Property Tax Column Mischaracterizes Real Estate Investment Trusts

In suggesting that prices paid by real estate investment trusts are to blame for inflated property taxes, Mark Hutcheson, author of the Tax Notes column “How Assessors Unfairly Penalize REITs” (June 2004), has completely mischaracterized the state of today's publicly traded REIT market.

To set the record straight, REIT executive compensation is based generally on company performance, not on the number of property acquisitions. A REIT's capital inflow does not necessarily translate into a demand for property. The 75% real estate asset test Mr. Hutcheson refers to has no bearing on the matter because cash and cash items qualify as “good” assets, according to the Internal Revenue Service.

REITs raise capital when they see an opportunity to invest in a particular property, not merely to buy any property. Ultimately, today's publicly traded REITs are among the nation's most disciplined corporations in terms of their acquisition strategies. In fact, executives often lament the pricey state of the market and emphasize how selective they have become in adding to their portfolios.

There is no meaningful evidence that prices paid by REITs for property acquisitions are above market value. The outdated research Mr. Hutcheson referenced, compiled from apartment sales in three cities between 1991 and 1997, is hardly convincing or conclusive; even the authors qualified their work by noting that no premium was evident in one of the cities, and that in the other two there was no reason to believe that such behavior, if it were to exist, would persist.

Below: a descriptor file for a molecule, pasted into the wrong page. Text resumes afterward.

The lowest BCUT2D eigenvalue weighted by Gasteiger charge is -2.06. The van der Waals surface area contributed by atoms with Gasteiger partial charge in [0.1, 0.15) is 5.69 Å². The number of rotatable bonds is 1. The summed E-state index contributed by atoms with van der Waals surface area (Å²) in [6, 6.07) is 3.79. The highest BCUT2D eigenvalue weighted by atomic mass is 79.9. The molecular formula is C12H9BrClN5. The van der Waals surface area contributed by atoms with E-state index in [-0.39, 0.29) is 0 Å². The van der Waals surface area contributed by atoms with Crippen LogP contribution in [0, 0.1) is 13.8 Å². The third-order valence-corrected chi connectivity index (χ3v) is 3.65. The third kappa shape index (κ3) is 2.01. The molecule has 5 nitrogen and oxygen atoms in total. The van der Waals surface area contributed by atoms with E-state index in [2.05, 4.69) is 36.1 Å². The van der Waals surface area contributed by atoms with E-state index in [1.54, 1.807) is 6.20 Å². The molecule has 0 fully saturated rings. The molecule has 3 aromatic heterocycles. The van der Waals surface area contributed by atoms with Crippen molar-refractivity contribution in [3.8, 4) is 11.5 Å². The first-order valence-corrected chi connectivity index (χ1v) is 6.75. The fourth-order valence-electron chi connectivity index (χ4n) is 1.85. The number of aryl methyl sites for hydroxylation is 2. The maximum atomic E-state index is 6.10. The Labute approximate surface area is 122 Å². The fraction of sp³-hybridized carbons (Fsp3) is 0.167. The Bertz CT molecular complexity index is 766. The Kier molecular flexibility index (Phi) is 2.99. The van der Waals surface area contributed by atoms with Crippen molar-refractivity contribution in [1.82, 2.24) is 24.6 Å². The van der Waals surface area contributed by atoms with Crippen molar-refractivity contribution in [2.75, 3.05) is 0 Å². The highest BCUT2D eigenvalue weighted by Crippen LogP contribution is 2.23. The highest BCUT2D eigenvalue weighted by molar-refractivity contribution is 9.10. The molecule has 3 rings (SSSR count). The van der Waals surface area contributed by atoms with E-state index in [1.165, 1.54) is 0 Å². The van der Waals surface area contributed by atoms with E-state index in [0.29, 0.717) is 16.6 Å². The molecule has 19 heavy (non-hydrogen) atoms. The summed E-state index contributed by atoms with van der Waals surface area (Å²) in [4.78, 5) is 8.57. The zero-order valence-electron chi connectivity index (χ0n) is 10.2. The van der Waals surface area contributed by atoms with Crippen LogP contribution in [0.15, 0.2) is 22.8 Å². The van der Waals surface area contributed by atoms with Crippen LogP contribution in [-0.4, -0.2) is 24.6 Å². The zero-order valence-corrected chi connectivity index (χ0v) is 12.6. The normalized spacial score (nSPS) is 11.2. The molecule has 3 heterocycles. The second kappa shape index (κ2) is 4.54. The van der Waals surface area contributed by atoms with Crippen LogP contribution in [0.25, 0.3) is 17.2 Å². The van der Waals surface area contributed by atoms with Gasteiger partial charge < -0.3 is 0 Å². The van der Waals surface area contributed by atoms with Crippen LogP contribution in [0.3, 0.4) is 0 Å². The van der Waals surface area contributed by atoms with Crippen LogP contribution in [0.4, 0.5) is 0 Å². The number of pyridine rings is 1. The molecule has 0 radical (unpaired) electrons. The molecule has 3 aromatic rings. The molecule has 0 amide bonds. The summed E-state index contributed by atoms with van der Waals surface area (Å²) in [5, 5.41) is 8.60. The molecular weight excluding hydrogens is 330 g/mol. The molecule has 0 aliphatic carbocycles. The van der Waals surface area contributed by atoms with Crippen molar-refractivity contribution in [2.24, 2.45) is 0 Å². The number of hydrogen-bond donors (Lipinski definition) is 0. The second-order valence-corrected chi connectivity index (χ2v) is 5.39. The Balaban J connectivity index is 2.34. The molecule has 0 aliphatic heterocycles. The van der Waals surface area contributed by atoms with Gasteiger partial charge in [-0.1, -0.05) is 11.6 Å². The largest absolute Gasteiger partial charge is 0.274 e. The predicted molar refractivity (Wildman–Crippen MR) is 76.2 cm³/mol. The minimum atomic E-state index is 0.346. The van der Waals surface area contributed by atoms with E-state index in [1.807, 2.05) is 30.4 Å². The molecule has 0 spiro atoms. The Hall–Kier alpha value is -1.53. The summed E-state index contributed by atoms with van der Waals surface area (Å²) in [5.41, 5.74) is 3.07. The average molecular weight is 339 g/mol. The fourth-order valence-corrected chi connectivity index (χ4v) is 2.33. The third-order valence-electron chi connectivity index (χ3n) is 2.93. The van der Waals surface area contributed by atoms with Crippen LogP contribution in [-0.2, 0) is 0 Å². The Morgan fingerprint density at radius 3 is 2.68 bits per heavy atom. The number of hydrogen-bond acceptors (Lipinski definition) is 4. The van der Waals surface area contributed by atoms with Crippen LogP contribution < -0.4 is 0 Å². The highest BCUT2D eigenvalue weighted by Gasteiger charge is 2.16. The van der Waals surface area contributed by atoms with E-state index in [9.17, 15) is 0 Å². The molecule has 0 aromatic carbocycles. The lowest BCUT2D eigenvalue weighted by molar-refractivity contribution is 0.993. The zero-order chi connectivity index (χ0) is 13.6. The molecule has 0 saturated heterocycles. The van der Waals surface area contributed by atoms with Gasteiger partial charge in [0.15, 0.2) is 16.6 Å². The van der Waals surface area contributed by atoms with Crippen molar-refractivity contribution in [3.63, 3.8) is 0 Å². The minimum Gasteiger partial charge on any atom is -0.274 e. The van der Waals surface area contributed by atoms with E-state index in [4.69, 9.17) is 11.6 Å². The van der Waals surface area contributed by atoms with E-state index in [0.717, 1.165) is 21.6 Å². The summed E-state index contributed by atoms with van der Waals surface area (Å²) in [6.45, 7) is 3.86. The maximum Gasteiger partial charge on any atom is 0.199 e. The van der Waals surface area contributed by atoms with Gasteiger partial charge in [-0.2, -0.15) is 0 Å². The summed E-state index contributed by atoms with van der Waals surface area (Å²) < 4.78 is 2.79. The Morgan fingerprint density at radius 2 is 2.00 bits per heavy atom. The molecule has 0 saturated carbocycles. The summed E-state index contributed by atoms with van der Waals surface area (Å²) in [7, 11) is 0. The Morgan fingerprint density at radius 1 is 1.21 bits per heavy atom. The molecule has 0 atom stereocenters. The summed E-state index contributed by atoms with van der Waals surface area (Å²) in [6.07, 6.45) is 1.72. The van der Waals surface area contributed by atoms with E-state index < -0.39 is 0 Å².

One can always make the point that taxes are too high. But this reader found wading through Mr. Hutcheson's twisted logic far more taxing.

Jay Hyde
Vice President, Communications
National Association of Real Estate Investment Trusts (NAREIT)

Editor's Note: The purpose of the article was to provide REITs with some additional tools for negotiating their property tax appraisals. The article outlines several factors that may explain why REIT transactions can result in lower cap rates than non-REIT sales. The factors discussed were derived from articles in peer review publications directed at the appraisal industry. These articles were authored by senior MAI (Member of the Appraisal Institute) appraisers. Whether one agrees or disagrees with the premise that REITs pay a premium for real property, the ability to utilize appraisal research to distinguish below-market cap rates, in instances where that occurs, should prove to be very helpful when negotiating property tax appraisals.

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